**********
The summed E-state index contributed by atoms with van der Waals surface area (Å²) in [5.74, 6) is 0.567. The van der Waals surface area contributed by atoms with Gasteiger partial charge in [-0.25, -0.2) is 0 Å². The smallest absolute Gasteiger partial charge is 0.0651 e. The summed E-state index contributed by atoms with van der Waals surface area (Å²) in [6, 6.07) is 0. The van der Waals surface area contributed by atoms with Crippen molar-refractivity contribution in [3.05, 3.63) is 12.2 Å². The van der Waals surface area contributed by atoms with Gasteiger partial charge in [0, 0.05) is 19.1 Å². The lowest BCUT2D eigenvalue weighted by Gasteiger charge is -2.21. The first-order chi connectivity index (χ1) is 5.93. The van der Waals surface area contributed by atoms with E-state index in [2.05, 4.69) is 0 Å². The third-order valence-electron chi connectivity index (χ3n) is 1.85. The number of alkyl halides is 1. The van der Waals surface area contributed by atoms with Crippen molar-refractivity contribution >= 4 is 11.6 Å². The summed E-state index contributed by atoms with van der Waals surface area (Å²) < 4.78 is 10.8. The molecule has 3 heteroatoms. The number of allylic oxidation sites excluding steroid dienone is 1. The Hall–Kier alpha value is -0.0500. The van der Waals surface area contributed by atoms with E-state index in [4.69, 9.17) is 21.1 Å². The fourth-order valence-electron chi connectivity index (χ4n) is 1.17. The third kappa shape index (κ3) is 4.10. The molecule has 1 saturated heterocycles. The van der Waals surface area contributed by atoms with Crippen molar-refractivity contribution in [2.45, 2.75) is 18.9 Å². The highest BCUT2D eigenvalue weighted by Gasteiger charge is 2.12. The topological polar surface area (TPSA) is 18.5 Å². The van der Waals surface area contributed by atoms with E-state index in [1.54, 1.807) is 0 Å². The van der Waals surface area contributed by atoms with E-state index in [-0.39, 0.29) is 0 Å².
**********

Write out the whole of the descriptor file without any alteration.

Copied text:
The summed E-state index contributed by atoms with van der Waals surface area (Å²) in [5.74, 6) is 0.567. The van der Waals surface area contributed by atoms with Gasteiger partial charge in [-0.25, -0.2) is 0 Å². The smallest absolute Gasteiger partial charge is 0.0651 e. The summed E-state index contributed by atoms with van der Waals surface area (Å²) in [6, 6.07) is 0. The van der Waals surface area contributed by atoms with Crippen molar-refractivity contribution in [3.05, 3.63) is 12.2 Å². The van der Waals surface area contributed by atoms with Gasteiger partial charge in [0, 0.05) is 19.1 Å². The lowest BCUT2D eigenvalue weighted by Gasteiger charge is -2.21. The first-order chi connectivity index (χ1) is 5.93. The van der Waals surface area contributed by atoms with E-state index in [2.05, 4.69) is 0 Å². The third-order valence-electron chi connectivity index (χ3n) is 1.85. The number of alkyl halides is 1. The van der Waals surface area contributed by atoms with Crippen molar-refractivity contribution >= 4 is 11.6 Å². The summed E-state index contributed by atoms with van der Waals surface area (Å²) < 4.78 is 10.8. The molecule has 3 heteroatoms. The number of allylic oxidation sites excluding steroid dienone is 1. The Hall–Kier alpha value is -0.0500. The van der Waals surface area contributed by atoms with E-state index in [4.69, 9.17) is 21.1 Å². The fourth-order valence-electron chi connectivity index (χ4n) is 1.17. The third kappa shape index (κ3) is 4.10. The molecule has 1 saturated heterocycles. The van der Waals surface area contributed by atoms with Crippen molar-refractivity contribution in [2.45, 2.75) is 18.9 Å². The highest BCUT2D eigenvalue weighted by Gasteiger charge is 2.12. The topological polar surface area (TPSA) is 18.5 Å². The van der Waals surface area contributed by atoms with E-state index in [1.54, 1.807) is 0 Å². The van der Waals surface area contributed by atoms with E-state index in [-0.39, 0.29) is 0 Å².